Saudi Arabia Blast Spotlights US Role in Defending Gulf
FIRST the US Marine barracks in Beirut. Then the World Trade Center. Now yet another Islamic terrorist bombing has struck at Americans.
Yesterday, five Americans and two others were killed and dozens wounded when two bombs exploded outside a US military training facility in the Saudi Arabian capital of Riyadh.
The huge blast, which sent tremors across the whole city, came from a car parked at a US-run center for training Saudi national guardsmen, residents said.
The bombing raised questions about stability in the Arab Kingdom, which is the world's leading oil producer and America's main ally in the Gulf.
A Saudi opposition group, The Movement for Islamic Change, is believed to be behind the attack on the training site where hundreds of US military personnel are based. US warplanes are also in the country to patrol an air exclusion zone over Iraq.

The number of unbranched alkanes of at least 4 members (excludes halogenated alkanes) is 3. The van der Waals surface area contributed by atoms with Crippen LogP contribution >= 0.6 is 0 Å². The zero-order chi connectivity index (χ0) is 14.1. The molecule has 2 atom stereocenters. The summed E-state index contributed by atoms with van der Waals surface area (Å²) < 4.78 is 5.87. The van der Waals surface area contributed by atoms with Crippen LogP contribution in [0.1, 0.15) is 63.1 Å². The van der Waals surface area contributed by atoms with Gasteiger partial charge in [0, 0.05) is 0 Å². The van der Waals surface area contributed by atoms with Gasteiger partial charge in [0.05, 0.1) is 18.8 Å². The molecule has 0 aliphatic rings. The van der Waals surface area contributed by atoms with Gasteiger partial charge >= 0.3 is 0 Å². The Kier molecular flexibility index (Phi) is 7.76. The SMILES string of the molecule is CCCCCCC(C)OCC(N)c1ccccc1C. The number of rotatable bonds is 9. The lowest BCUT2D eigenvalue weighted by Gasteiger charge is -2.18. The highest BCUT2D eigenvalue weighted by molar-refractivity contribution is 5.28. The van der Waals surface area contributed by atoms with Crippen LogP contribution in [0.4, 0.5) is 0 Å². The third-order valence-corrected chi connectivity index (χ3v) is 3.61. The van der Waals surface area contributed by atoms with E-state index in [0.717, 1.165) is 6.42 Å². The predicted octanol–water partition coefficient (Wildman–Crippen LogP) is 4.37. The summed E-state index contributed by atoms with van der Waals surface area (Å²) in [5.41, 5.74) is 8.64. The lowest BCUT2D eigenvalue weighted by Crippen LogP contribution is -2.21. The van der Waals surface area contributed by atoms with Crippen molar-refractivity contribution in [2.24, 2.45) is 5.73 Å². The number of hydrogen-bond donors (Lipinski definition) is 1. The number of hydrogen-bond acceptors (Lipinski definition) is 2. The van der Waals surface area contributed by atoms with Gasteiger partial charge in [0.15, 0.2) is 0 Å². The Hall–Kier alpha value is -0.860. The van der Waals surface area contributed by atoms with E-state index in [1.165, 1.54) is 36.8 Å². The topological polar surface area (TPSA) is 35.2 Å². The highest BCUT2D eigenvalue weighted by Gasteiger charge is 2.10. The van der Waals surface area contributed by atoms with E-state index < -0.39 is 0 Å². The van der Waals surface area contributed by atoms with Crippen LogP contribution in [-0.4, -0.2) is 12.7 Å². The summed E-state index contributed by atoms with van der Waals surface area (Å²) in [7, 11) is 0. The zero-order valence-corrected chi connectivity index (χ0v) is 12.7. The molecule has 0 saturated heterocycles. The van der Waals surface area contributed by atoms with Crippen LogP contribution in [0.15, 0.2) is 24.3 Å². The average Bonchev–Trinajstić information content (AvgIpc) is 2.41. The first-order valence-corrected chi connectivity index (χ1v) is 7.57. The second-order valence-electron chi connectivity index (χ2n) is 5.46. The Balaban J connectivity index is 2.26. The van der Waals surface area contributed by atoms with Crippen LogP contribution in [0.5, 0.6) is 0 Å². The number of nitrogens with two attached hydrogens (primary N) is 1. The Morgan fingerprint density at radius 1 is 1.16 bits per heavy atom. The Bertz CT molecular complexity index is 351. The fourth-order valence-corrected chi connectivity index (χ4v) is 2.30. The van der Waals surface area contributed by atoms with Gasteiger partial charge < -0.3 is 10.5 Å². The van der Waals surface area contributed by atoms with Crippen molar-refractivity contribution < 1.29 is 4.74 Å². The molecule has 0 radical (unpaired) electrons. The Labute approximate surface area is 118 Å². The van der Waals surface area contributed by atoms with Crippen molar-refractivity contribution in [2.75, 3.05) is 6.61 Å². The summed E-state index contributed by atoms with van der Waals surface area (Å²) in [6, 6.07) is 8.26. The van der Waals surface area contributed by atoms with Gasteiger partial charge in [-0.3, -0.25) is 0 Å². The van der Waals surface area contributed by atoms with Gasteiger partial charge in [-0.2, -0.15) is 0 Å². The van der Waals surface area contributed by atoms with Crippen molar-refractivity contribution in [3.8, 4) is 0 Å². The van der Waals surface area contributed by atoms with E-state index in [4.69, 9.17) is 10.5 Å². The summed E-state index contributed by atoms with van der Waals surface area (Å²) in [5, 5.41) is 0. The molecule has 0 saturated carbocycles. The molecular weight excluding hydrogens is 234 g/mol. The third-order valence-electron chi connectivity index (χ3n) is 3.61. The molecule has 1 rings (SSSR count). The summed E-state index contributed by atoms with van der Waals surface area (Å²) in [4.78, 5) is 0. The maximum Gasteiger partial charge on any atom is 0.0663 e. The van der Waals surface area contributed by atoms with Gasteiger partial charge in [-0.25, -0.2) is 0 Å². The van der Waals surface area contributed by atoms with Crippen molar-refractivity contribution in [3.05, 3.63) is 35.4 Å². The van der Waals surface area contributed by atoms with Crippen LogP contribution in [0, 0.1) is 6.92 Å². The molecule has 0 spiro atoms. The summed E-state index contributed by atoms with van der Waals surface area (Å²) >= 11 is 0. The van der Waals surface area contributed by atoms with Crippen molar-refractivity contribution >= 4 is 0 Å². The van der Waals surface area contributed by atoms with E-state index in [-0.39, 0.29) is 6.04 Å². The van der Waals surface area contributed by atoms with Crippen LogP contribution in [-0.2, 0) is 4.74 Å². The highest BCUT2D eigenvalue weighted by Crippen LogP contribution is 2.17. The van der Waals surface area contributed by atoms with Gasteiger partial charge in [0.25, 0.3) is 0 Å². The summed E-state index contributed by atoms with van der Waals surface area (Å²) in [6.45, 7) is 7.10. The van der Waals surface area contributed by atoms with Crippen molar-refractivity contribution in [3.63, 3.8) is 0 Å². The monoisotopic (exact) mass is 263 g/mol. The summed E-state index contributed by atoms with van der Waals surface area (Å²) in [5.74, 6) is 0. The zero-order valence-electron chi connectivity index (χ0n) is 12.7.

The group, in communiques issued in April and June, said it would use all means available to remove US and British troops from the Islamic world's most conservative country if they did not leave by the end of June.
The group says it wants the overthrow of the regime, the "invaders" to leave the country, and the nation to regain its pride and dignity.
Many Islamic extremists have grown increasingly resentful toward Western influences in Saudi Arabia, particularly after the kingdom served as a launching pad for the US-led coalition that crushed Saddam Hussein's Iraqi troops in the 1991 Gulf war.
Saad Fageeh, director of the London office of the larger and most well-organized Saudi Islamic opposition group, Committee for the Defense of Legitimate Rights, said "We found that the group, The Movement for Islamic Change, is a legitimate group and might be behind the blast."
The group claiming responsibility for the attacks also vented rage at the Saudi government in its earlier communiques, accusing it of acting as "infidel agents" who have "opened the land of the two holy shrines and the peninsula of the Arabs to invading colonialist, crusader forces. …